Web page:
Reading Fantasy

This post is adapted from a forum discussion on what fantasy literature people allowed their children to read. (It is not a post fantasizing about reading more, although that would be good, too.)

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Imagination is a precious gift of God, part of the image of God in us, our pale imitation of him as Creator, and it should be cherished and nourished with the right food. Part of my job and joy as a mother is finding the best possible food for this faculty in my children.

I have known families who rejected fantasy as false and evil, and have seen that attitude result in significant problems. For children who are not naturally imaginative, it creates a pedestrian view of the world as all facts or lies, without any vision of the beauty of seeing deeper truths. Most of the Bible is a closed book because it can only be read for the bare facts on the surface instead of learning to probe to find out what truths God was trying to tell us through communicating those facts. (And yet both Jesus and Paul probed the Bible for symbolism and allegory to use in teaching.)

For children who are naturally imaginative, a strict rule against fantasy teaches them that they must suppress who God made them to be in order to be “good”–or else that since imagination is evil, they might as well imagine evil since they are in trouble anyways. For these children, fantasy–good fantasy–is an essential gateway to understanding and appreciating the spiritual realm, as well as an important part of personal growth.

Another function of fantasy is to open our eyes to the wonder and beauty of the world God made. By participating in imagining the world in different ways, we are reminded of the wonder of the particular way God did make it–he could have made it otherwise, but he made it *this* way, for our good and to reveal himself.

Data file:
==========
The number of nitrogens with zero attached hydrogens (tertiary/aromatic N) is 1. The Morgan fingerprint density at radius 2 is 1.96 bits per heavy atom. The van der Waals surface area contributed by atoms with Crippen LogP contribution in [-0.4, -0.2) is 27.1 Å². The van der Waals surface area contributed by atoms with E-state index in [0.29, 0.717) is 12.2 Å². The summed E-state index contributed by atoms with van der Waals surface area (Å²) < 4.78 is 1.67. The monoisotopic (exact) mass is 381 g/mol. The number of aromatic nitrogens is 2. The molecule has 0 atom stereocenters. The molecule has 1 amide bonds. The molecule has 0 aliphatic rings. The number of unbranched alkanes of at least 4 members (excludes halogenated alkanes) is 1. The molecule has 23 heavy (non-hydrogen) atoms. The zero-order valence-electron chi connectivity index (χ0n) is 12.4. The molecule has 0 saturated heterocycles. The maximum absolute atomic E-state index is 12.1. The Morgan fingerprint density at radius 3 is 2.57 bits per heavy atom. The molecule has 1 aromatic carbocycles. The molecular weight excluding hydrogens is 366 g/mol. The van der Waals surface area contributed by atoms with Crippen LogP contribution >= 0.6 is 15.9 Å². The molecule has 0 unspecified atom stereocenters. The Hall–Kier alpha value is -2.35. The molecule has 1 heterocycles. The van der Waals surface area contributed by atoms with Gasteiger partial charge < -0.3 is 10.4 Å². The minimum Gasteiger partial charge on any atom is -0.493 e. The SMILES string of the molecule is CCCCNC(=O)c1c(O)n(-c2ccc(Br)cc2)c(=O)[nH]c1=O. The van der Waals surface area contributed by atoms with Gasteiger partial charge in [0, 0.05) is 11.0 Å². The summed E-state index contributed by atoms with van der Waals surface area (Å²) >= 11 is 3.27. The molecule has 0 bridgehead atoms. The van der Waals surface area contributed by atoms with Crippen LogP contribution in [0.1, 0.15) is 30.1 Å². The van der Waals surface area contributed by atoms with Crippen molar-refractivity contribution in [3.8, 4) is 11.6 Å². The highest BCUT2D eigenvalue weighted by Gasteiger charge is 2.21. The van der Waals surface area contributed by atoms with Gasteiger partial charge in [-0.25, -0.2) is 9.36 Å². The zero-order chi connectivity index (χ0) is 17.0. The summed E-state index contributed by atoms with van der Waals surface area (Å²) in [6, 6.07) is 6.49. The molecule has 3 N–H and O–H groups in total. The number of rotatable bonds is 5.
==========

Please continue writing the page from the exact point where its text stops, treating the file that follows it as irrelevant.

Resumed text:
I also find that in modern fantasy “magic” is often analogous to science or deeper knowledge in the real world–and reading those books has given me much food for thought on our relationship as humans to increasing knowledge.

As far as specific authors go, my children are too young for most of my favorites–C.S. Lewis, J. R. R. Tolkien, George MacDonald (who should be mentioned much more often!) At least, I am saving them because I want them to enjoy them most fully in a few years. But we do read many fairy tales. The “darkness” so often critiqued in fairy tales and fantasy is part of the benefit–children know evil and violence exist; by giving them a moral context in which evil is plainly apparent and justly punished (which so seldom happens in this world), it gives them a safe way to deal with these ideas and a vision of courage and faithfulness to combat them. One of our all-time favorites, beautifully illustrated, is *St. George and the Dragon* by Margaret Hodges.

We know as Christians that someday all wrongs will be righted and all evil brought to light, but to feel this, to believe it in such a way to act on it in faith when we cannot see it yet–that is part of the place of fantasy.

That said, I don’t care for the Disney-fied version of fairy tales, so we have not watched those. I was also not overly impressed with Harry Potter, although I would not mind my kids reading it when they are old enough. (There are many current fantasy writers on the YA shelf that I find more enjoyable: Lloyd Alexander, Patricia Wrede, Diana Wynne Jones, Terry Pratchett.) I also have no problem with the fantastical elements in other classics, such as Shakespeare, the legends of King Arthur, etc.

One more thing I believe is essential for my children to learn is that there are no safe books. All books are dangerous; we must always read with our minds awake, thinking about and weighing what we are reading. Yes, even the Bible, which we read through the interpretations given to us over the years and our own prejudices–we have to keep asking ourselves, “Is this really what it says? Does it fit together? Or am I misunderstanding something?” That doesn’t mean that all books are worth reading, of course–but that the key question for me is not the absence of any particular thing as it is the presence of what is worthy.

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